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Philosophy 101


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Something that's been bugging me the last few days:

 

What is nothing? Does it even exist?

 

Something that exists is, per definition, something, right? So claiming that nothing exists would be a contradiction. But then again, discussing the concept of nothing makes it something, otherwise you wouldn't be able to discuss it. Therefore, nothing would exist in our minds only.

 

 

From a philosophical point of view, the concept of "nothing" can have many interpretations. In fact, one can't even say that nothing does or does not exist. One cannot sense, see, feel, or think nothing. There is no contact with nothing. Nothing is where everything isn't. Visualizing "nothing" would make "something". It could be seen as a physical void or as just a word which only has meaning when used to describe a relationship between different "somethings". A single "correct" definition of nothing could be considered impossible, since "right" and "wrong" do not fit within the confines of nothing.

 

Source: http://en.wikipedia.org/wiki/Nothing

 

What I'm trying to get to is: IF nothing does not and can not exist, has there always been something? If so, there would never have been a beginning of time. An absolute beginning of everything is what comes right after nothing. If there has never been nothing, there can be no beginning.

 

It's so hard trying to rationalize something that falls beyond the realm of reason.

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Nothingness is required to make sense of mathematics. Hence one could argue it is proven to exist.

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In purely philosophical terms before you define nothing, you have to define something.

 

So define it.

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It's so hard trying to rationalize something that falls beyond the realm of reason.

If you look at all the possible numbers (fractions) you can fit in just between the numbers 2 and 3, you'll see that there can fit an infinite number of fractions (i.e. 2.1 2.2 2.21 2.211 etc.)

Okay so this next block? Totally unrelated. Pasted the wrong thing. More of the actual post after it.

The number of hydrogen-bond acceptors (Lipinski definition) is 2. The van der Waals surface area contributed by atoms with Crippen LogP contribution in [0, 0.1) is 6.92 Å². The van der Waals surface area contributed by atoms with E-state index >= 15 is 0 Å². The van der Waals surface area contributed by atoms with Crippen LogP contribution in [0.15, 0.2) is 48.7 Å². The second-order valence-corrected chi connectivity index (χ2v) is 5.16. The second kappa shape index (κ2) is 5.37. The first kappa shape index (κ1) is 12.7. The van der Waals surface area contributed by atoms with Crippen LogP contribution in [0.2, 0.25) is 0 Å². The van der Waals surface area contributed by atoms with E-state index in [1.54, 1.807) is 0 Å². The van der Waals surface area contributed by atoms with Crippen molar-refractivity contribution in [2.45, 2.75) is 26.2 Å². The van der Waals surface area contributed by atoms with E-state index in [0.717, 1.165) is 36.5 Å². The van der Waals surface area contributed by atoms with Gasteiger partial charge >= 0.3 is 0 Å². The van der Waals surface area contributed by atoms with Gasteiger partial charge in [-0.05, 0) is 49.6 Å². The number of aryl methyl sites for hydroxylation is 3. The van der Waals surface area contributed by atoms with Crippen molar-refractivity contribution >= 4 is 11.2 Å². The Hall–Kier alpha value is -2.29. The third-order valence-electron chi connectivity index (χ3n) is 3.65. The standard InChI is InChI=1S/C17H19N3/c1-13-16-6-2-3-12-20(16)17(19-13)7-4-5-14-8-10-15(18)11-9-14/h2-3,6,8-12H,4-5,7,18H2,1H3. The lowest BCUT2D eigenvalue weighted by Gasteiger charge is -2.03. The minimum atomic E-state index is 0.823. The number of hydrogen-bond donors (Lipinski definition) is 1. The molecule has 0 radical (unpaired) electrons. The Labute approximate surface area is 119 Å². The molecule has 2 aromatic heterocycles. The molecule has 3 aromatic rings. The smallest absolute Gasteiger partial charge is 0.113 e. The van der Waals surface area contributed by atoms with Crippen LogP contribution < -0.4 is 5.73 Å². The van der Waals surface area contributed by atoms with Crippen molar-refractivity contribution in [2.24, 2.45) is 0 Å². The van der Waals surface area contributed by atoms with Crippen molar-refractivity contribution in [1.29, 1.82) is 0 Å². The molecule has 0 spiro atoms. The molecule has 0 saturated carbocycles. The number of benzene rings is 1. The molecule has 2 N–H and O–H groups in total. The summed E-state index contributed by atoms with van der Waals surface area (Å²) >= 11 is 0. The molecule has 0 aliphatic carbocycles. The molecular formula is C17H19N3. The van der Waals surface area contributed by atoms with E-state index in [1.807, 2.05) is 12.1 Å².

You would think the universe would run out of space to store all those numbers, especially if the universe is of a finite size.

 

If you can't write down the exact number of Pi, how come you can still see circles everywhere ?

 

If nothing sticks to Teflon, how do the make the pan stick to it ?

 

The universe is full of mindboggling paradoxes :ph34r:

“He who joyfully marches to music in rank and file has already earned my contempt. He has been given a large brain by mistake, since for him the spinal cord would surely suffice.” - Albert Einstein

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Circular arguments are fun and pointless. :p

"My hovercraft is full of eels!" - Hungarian tourist
I am Dan Quayle of the Romans.
I want to tattoo a map of the Netherlands on my nether lands.
Heja Sverige!!
Everyone should cuffawkle more.
The wrench is your friend. :bat:

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Which leads me to a different viewpoint...how does undefined relate to nothing.

Easy :)

 

If you can only define nothing by the exclusion of something, you have a circular defniton.

 

It's effectively undefined by such logic.

 

Do I get a cookie ? :-

 

Now is somebody (as opposed to nobody) could define something beyond using not nothing, then nothing could be defined :wub:

“He who joyfully marches to music in rank and file has already earned my contempt. He has been given a large brain by mistake, since for him the spinal cord would surely suffice.” - Albert Einstein

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Physically it's necessary to distinguish three things: the vacuum, the emptiness and the nothing. The vacuum is a space not filled for any matter, nor solid, nor liquid, nor gaseous, nor plasma. But it can contain fields: electric fields, magnetic fields, gravitational fields, light, radio waves or other not material fields. The emptiness already would be a space void of matter and any other thing-fields, light, even waves. But the emptiness is still empty space, that is, it possesses the capacity to fit something, but it does not encompass any physically tangible entity. Although, complete emptiness does not exist in the Universe since all the space is filled with gravitational fields and the light that travels through it, neutrinos and other particles and fields, even rarefied are contained within it as well. But not even space itself exists in nothing, and it does not have the ability to be filled with something. Nothing is not a place.